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Cancer therapeutics start-up has roots in NCATS research collaboration

Seed investor CincyTech announced in April the formation of Kurome Therapeutics ("Kurome"), a preclinical stage company developing novel therapies targeting cancer cells' adaptive resistance mechanisms beginning with hematopoietic, or blood cell, cancers. Kurome secured the license to develop the therapies from Cincinnati Children's Hospital Medical Center ("Cincinnati Children's"), a top ranked pediatric medical center and research institution.

Kurome is founded on research at Cincinnati Children's in collaboration with the National Institutes of Health's (NIH) National Center for Advancing Translational Sciences (NCATS). The company is developing combined IRAK1/4 and panFLT3 inhibitors to target cancer cells that evade the effects of chemotherapy drugs by adaptive resistance, having co-opted immune signaling pathways to survive. Drug resistant cancers can be deadly for many patients, and Kurome's approach may offer a novel strategy that keeps patients in remission longer and extends overall survival.

Kurome's pipeline of IRAK 1/4, panFLT3 inhibitors have demonstrated in preclinical studies to:

* Induce rapid and irrecoverable cytotoxicity in cell line models and increase overall survival in patient-derived xenograft models, well beyond that of existing clinical FLT3 inhibitors.

* Synergize with and improve potency of Venclexta® (Venetoclax).

* Maintain complete efficacy even in settings of adaptive resistance to FLT3 inhibitors.

Kurome's initial focus is on improving health in poor prognosis acute myeloid leukemia (AML), a deadly blood and bone marrow cancer with a high mortality rate. Kurome may potentially expand its focus to work across a range of hematopoietic cancers, including pre-leukemic conditions such as myelodysplastic syndromes (MDS). Collectively, more than 30,000 new cases of MDS and AML are diagnosed in the United States each year. The median survival time for MDS is only 2.5 years after diagnosis, and the 5-year survival rate for AML is only 27%.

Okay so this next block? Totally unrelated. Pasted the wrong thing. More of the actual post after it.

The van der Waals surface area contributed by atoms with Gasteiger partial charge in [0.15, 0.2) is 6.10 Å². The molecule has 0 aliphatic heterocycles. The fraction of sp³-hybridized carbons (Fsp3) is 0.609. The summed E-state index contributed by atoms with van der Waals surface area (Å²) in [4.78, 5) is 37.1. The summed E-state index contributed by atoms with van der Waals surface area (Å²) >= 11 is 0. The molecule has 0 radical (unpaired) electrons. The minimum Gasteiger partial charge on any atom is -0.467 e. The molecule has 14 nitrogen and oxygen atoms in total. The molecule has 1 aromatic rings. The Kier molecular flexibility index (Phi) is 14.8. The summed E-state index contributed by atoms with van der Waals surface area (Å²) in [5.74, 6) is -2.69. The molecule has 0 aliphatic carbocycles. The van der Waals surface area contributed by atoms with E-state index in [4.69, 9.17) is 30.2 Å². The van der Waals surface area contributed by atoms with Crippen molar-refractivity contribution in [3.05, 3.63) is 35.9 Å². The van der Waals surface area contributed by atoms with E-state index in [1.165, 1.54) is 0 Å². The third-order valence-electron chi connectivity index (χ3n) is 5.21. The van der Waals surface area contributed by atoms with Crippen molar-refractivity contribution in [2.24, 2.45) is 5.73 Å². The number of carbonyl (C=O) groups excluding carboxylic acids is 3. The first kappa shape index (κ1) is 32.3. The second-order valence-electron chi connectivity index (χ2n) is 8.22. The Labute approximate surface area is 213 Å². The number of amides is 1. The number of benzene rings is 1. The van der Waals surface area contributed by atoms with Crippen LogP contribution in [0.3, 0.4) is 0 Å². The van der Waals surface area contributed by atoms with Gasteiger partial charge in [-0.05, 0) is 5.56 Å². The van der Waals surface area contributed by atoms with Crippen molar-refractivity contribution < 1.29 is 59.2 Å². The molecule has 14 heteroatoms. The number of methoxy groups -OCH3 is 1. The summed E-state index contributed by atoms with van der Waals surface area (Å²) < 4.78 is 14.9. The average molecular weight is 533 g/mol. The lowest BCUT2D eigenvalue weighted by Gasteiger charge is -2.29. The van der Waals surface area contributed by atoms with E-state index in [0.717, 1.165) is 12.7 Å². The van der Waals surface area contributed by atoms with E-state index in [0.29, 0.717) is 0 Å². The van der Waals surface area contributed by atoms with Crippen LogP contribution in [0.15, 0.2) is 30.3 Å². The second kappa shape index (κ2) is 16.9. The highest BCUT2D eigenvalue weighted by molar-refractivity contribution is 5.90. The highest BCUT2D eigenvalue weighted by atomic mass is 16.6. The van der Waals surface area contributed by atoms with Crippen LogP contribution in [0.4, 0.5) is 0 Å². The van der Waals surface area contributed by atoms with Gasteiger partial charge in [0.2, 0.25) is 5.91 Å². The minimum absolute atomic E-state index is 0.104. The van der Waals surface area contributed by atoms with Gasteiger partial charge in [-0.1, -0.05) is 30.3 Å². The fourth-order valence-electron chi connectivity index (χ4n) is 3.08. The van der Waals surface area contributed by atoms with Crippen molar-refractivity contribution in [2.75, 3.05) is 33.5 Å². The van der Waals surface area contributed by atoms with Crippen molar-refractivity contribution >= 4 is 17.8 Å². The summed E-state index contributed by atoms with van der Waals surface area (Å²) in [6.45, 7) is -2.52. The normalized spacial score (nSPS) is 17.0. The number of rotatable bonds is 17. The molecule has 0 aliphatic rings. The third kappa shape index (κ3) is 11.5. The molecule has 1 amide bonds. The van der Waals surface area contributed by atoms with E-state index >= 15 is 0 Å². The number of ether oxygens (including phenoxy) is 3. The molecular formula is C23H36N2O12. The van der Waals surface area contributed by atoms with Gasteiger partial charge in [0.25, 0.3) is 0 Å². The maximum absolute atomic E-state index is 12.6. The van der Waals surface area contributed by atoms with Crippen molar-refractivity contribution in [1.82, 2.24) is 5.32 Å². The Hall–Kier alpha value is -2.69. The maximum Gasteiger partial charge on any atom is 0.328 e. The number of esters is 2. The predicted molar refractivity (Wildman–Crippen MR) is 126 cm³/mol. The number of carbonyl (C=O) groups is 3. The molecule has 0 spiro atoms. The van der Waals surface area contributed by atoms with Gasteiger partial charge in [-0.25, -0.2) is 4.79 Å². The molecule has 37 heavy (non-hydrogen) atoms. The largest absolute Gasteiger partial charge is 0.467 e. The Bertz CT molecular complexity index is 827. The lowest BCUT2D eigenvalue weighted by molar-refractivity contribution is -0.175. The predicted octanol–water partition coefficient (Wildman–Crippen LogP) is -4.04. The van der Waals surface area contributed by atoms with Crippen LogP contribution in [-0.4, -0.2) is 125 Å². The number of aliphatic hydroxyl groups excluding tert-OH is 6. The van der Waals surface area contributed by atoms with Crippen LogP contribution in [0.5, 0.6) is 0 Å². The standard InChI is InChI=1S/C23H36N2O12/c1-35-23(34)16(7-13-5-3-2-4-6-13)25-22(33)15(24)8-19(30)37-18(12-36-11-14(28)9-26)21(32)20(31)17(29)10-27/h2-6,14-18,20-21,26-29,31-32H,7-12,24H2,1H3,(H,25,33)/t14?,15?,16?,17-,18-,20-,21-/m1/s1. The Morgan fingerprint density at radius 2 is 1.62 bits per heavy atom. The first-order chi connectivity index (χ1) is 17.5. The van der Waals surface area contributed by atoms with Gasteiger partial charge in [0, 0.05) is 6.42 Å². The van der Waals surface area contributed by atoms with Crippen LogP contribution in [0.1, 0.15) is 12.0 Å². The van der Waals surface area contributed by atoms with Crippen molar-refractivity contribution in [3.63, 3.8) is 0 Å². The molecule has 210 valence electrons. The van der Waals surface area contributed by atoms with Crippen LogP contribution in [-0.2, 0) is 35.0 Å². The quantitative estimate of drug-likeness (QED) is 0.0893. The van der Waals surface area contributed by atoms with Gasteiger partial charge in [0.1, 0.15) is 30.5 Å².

CincyTech led the company's seed investment round.

"Kurome was created to accelerate the development of novel technology from world class cancer scientists at Cincinnati Children's and NCATS. This pathway approach has the potential to add to a growing arsenal of genetically targeted cancer therapies," said John Rice, PhD, managing director of life sciences at CincyTech.

The company is being led by Jan Rosenbaum, PhD, a drug development professional, chief scientific officer and innovator with more than 25 years of pharma and biotech technical management experience. Rosenbaum is the former chief scientific officer of Airway Therapeutics, a 2011 spin-out of Cincinnati Children's that is also a CincyTech portfolio company. She also serves as a business development advisor on the Therapeutics Development Team of the Harrington Discovery Institute.

Read more: https://www.eurekalert.org/pub_releases/2020-04/c-ktt042720.php

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